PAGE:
Penn State QB Transfer Isn't About Program, It's About Playing Time
After NCAA sanctions were handed down in the wake of the Jerry Sandusky scandal, Penn State players like Silas Redd and Rob Bolden left the program in the summer of 2012. Today, after Bill O'Brien worked to stabilize the program and his players responded, Penn State transfers are leaving for a lot more "normal" reasons.
Normal, of course, means players looking to find a way onto the field after realizing it might not happen for them at their original choice.
Steven Bench, a quarterback at Penn State, elected to transfer after spring practice and recently, as the Tampa Bay Times reported, picked South Florida as a landing spot. Which is good for Bench, the former Rivals 3-star recruit, who walks into USF with an opportunity to play for new head coach Willie Taggart.
It is also a good sign for Penn State.
Things in Happy Valley are returning to normal. We saw that during the season as O'Brien's scrappy team fought its way to eight wins. We saw that during the 2013 recruiting cycle as, led by the signing of quarterback Christian Hackenberg, Penn State battled off the negative recruiting to put together a solid class.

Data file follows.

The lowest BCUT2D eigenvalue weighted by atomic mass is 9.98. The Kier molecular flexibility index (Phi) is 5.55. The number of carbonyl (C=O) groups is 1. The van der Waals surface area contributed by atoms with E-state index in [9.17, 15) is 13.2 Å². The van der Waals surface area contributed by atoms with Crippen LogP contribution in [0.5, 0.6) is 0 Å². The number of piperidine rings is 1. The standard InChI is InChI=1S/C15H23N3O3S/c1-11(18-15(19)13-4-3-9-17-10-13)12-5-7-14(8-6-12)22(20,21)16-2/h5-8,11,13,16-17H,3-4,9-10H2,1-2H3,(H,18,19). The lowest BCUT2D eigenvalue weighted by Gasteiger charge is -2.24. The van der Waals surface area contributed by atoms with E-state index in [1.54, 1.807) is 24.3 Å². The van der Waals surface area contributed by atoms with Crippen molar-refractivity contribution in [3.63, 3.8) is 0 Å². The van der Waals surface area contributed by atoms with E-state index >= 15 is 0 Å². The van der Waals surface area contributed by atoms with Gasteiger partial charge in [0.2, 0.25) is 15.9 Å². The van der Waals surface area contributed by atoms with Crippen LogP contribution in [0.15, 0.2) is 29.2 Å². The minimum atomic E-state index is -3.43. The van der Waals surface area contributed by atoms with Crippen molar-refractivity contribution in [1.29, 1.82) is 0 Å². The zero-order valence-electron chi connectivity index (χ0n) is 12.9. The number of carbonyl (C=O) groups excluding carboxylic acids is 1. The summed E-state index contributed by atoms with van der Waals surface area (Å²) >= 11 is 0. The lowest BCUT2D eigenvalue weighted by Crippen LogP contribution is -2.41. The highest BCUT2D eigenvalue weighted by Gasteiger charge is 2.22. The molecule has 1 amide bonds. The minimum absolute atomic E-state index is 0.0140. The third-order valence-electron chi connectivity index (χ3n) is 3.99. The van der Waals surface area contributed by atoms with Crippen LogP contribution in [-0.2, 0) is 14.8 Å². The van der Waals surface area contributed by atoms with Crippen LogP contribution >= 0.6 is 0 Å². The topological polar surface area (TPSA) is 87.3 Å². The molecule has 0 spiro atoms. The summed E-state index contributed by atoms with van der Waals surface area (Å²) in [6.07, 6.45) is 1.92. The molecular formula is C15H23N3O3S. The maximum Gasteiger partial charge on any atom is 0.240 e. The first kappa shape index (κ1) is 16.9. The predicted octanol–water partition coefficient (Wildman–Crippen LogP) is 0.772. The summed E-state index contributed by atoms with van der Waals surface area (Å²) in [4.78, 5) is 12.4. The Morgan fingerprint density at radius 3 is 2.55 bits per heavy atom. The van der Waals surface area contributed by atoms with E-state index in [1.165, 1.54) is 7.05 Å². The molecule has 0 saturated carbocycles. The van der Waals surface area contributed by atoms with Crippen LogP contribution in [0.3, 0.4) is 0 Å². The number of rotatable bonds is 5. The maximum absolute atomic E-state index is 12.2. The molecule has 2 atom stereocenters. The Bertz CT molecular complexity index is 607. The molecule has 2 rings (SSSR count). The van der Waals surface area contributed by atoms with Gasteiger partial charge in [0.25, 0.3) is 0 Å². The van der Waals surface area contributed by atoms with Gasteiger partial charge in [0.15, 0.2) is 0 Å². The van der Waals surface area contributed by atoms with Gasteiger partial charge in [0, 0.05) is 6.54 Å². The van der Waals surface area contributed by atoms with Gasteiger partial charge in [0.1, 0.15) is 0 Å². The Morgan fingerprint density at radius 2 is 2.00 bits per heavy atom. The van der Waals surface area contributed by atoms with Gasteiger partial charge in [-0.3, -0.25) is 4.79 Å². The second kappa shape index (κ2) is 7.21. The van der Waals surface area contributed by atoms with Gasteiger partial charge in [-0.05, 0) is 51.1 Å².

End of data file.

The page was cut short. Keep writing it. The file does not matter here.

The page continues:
The Nittany Lions are coming out of the transfer danger zone and landing back into the same waters as other teams. Sure, they will lose a homesick kid or two, and guys like Bench, who are looking to get on the field, will leave. But the program is back on the right track under O'Brien.
O'Brien, who told Bench following spring ball that he would likely be only a backup at best, according to Penn Live's David Jones, is handling things well. The coach did not sugarcoat it with Bench, just like he did not sugarcoat it with fans and the media when it came to his career path or the medical care that he expects for his squad.
Penn State is in good hands with O'Brien, and even as Bench finally lands, it speaks to the confidence the coach has in his quarterback depth and his straightforward approach. In the case of Penn State, this transfer, rooted in playing time, is not a bad sign for the program.
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